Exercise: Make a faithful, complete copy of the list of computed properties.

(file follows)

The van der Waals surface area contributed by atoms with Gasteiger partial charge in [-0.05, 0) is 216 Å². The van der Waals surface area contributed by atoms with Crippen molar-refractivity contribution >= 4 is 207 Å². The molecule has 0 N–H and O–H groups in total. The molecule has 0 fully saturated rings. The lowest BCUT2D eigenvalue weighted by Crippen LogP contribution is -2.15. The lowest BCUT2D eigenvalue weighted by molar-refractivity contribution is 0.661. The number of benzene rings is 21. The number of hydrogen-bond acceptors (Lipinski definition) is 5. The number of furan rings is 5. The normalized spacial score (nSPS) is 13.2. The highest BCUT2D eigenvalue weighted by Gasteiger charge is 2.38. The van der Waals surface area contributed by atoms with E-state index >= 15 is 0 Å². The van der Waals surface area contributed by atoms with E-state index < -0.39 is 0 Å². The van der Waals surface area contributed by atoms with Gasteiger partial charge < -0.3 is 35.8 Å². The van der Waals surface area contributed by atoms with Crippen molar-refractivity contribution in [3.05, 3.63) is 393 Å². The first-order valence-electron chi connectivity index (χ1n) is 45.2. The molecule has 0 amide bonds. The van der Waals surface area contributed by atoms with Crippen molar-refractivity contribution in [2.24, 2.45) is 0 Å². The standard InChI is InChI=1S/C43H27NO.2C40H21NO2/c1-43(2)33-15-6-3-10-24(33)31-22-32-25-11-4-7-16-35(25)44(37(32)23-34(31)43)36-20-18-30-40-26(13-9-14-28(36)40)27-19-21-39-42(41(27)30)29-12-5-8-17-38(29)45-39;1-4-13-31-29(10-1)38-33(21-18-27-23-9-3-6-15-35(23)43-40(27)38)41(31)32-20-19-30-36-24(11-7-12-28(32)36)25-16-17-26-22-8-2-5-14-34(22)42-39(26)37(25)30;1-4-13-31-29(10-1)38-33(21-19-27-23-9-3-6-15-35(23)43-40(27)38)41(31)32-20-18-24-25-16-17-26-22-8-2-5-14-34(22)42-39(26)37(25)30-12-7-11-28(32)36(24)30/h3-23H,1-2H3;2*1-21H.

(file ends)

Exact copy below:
The van der Waals surface area contributed by atoms with Gasteiger partial charge in [-0.05, 0) is 216 Å². The van der Waals surface area contributed by atoms with Crippen molar-refractivity contribution >= 4 is 207 Å². The molecule has 0 N–H and O–H groups in total. The molecule has 0 fully saturated rings. The lowest BCUT2D eigenvalue weighted by Crippen LogP contribution is -2.15. The lowest BCUT2D eigenvalue weighted by molar-refractivity contribution is 0.661. The number of benzene rings is 21. The number of hydrogen-bond acceptors (Lipinski definition) is 5. The number of furan rings is 5. The normalized spacial score (nSPS) is 13.2. The highest BCUT2D eigenvalue weighted by Gasteiger charge is 2.38. The van der Waals surface area contributed by atoms with E-state index >= 15 is 0 Å². The van der Waals surface area contributed by atoms with E-state index < -0.39 is 0 Å². The van der Waals surface area contributed by atoms with Gasteiger partial charge < -0.3 is 35.8 Å². The van der Waals surface area contributed by atoms with Crippen molar-refractivity contribution in [3.05, 3.63) is 393 Å². The first-order valence-electron chi connectivity index (χ1n) is 45.2. The molecule has 0 amide bonds. The van der Waals surface area contributed by atoms with Crippen molar-refractivity contribution in [2.24, 2.45) is 0 Å². The standard InChI is InChI=1S/C43H27NO.2C40H21NO2/c1-43(2)33-15-6-3-10-24(33)31-22-32-25-11-4-7-16-35(25)44(37(32)23-34(31)43)36-20-18-30-40-26(13-9-14-28(36)40)27-19-21-39-42(41(27)30)29-12-5-8-17-38(29)45-39;1-4-13-31-29(10-1)38-33(21-18-27-23-9-3-6-15-35(23)43-40(27)38)41(31)32-20-19-30-36-24(11-7-12-28(32)36)25-16-17-26-22-8-2-5-14-34(22)42-39(26)37(25)30;1-4-13-31-29(10-1)38-33(21-19-27-23-9-3-6-15-35(23)43-40(27)38)41(31)32-20-18-24-25-16-17-26-22-8-2-5-14-34(22)42-39(26)37(25)30-12-7-11-28(32)36(24)30/h3-23H,1-2H3;2*1-21H.